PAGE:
Vince Lombardi: Italian of the Week

Vince Lombardi Being Carried Off the FieldTo get ready for the Super Bowl tomorrow, we thought we’d put the spotlight on one of the
greatest football coaches in history: Vince Lombardi.


ESPN-AP
Photo: ESPN/AP

Vince Lombardi was born on June 11, 1913 in Brooklyn, NY. He was the oldest of five children and the son of an Italian immigrant. When Vince was a teenager, he had his sights set on becoming a priest. Luckily for football, he changed his mind after two years of being in a seminary-type school. Vince eventually enrolled at Fordham University, where he was the football team’s fullback. He was known as one of the “Seven Blocks of Granite” – a title bestowed upon Fordham’s offensive line.

CBS-USATSI

Photo: CBS/USATSI

Before finding his way to the Green Bay Packers, Vince Lombardi held several coaching positions. He began his career at St. Cecilia High School in Englewood, NJ. After eight seasons, he left for a new coaching job with his alma mater – Fordham. Vince stayed on for two years before leaving for West Point, where he was an offensive line coach. In 1954, Vince joined the National Football League as the offensive coordinator for the New York Giants.

In 1959, Vince Lombardi began his job as head coach of the Green Bay Packers. In his rookie season, he was named NFL Coach of the Year. During Lombardi’s time as head coach, from 1959 to 1967, Vince led his team to 5 NFL Championships, including three straight titles (65-67) and two Super Bowl wins.

72825119TH002_FocusOnSport

Photo: ESPN/Focus on Sport/Getty Images

Lombardi’s life was cut short when he was diagnosed with an aggressive form of colon cancer in June, 1970. Ten weeks later, on September 3, he passed away at the age of 57. In 1971, Lombardi was inducted into the Pro Football Hall of Fame, and later into the Green Bay Packers Hall of Fame.

Shortly after his death, the NFL decided to rename “The Super Bowl Trophy” to the “Vince Lombardi Super Bowl Trophy,” ensuring his life and legacy will not be forgotten.

Sources: Vince Lombardi Official WebsiteVince Lombardi Biography 

Each week, we will bring you a new post highlighting an important Italian or Italian American.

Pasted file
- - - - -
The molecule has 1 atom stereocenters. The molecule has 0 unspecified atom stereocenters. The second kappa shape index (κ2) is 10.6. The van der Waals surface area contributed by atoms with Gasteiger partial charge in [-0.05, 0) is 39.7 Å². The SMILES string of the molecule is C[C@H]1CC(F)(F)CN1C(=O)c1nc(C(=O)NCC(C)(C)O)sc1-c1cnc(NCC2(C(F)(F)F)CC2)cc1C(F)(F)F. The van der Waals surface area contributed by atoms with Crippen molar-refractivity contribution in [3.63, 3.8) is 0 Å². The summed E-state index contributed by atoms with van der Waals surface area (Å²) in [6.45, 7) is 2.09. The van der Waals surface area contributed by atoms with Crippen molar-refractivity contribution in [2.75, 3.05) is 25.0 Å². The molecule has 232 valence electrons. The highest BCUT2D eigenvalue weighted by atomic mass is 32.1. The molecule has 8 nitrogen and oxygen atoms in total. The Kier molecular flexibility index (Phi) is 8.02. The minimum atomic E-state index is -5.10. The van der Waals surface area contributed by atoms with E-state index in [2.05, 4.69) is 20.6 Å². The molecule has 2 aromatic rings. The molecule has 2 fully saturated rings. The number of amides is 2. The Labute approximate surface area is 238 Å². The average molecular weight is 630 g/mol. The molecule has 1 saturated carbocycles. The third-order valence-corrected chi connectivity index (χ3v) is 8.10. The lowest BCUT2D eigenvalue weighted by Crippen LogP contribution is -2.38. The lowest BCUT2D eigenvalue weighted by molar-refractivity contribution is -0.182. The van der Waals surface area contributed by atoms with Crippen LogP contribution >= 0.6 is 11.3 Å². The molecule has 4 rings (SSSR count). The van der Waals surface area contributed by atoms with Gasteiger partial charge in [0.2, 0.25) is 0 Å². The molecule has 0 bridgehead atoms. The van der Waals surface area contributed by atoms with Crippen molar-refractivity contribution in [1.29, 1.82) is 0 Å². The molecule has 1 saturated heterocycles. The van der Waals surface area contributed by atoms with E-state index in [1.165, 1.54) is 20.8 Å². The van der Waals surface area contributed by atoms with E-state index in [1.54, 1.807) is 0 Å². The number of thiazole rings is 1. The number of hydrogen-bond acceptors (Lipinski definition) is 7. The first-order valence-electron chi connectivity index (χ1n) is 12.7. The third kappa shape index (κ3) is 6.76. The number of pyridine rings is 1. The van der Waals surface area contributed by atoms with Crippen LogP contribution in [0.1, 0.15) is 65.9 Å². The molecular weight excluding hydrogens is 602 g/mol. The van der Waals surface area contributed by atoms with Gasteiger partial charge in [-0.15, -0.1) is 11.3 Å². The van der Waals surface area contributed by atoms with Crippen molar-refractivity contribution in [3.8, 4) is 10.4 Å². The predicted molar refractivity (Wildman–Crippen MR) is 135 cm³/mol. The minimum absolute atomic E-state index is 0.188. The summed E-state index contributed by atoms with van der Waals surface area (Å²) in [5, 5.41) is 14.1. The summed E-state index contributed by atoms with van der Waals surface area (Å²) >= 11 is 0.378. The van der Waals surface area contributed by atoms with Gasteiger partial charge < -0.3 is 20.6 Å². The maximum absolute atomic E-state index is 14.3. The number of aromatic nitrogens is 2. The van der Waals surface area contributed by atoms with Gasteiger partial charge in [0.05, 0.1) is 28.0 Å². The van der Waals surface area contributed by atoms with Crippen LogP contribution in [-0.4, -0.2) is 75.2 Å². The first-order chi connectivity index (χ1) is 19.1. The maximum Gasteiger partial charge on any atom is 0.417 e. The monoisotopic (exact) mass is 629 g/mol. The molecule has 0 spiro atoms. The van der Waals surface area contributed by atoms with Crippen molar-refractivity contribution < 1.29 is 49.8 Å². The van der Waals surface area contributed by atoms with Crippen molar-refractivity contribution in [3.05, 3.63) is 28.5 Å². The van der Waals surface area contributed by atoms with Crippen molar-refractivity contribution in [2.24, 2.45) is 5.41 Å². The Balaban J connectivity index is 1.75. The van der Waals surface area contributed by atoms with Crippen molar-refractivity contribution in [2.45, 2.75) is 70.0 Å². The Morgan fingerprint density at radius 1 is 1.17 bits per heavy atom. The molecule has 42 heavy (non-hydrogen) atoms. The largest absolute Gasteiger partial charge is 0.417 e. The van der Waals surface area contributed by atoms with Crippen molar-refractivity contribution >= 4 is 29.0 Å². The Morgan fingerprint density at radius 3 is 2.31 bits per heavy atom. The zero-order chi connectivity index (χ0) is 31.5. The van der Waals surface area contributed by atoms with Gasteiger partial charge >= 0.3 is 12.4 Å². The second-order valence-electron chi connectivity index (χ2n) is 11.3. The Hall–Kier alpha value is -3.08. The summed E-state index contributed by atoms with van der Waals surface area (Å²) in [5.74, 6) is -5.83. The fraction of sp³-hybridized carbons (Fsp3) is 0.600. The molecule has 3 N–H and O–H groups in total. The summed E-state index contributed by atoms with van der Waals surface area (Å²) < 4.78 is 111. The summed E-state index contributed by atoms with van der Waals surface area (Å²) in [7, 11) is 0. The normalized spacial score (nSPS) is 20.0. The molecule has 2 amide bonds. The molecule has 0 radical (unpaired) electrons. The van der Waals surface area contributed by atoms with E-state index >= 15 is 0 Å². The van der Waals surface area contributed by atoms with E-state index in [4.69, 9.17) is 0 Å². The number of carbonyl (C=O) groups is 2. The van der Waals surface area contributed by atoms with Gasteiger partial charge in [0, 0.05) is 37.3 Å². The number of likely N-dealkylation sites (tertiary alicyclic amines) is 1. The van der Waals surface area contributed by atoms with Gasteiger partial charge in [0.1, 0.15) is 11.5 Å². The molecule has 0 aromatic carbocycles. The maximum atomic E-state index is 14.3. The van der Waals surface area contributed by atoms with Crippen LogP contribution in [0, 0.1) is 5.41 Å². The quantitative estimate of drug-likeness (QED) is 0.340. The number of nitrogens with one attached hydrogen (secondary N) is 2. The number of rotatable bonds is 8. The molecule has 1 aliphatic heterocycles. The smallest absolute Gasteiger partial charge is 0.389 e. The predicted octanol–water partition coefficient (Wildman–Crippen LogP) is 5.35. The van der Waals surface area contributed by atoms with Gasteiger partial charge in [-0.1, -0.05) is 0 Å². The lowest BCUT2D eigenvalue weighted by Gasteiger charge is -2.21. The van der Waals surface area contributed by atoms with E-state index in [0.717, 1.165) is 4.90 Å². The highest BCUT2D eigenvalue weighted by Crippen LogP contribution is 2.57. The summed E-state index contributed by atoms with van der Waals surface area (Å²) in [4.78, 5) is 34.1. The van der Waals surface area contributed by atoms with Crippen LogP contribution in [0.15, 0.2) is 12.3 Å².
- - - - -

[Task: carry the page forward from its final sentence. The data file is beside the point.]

Have suggestions on who you’d like to see next? Email us!

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4 thoughts on “Vince Lombardi: Italian of the Week

  1. I have a very warm memory of Vince Lombardi and my Italian maternal grandfather. My grandfather and his family are from the Agrigento region of Sicily. My grandfather never really understood American football. He was more a fan of (faux) wrestling. When our family watched football together, my grandfather oftentimes chuckled when the offensive team huddled. He would frequently say: “look at all those guys putting their heads together” and then he would laugh. After the Green Bay Packers won the championship, my Nonno made another comment that has stuck with me over the years. Vince Lombardi was being interviewed in the locker room on TV. Then, after Lombardi made his comments, some players were permitted to step forward to comment on the game. In the old school football tradition of the time, the players were very respectful and deferential to their head coach. Also, Lombardi’s players when interviewed oftentimes responded very eruditely with insightful observations and recollections of the game. All of a sudden my grandfather blurted out: ” all these guys talk like they are doctors and lawyers”. My uneducated grandfather made a great commentary on the quality of the players Vince Lombardi recruited. They were smart players and many of them had good careers after football was over for them.

  2. Thanks for this story. As historian of my lodge it is always wonderful to share our fellow Italian’s history with our brothers and sisters. I didn’t know Vince came from Brooklyn, what a bonus!

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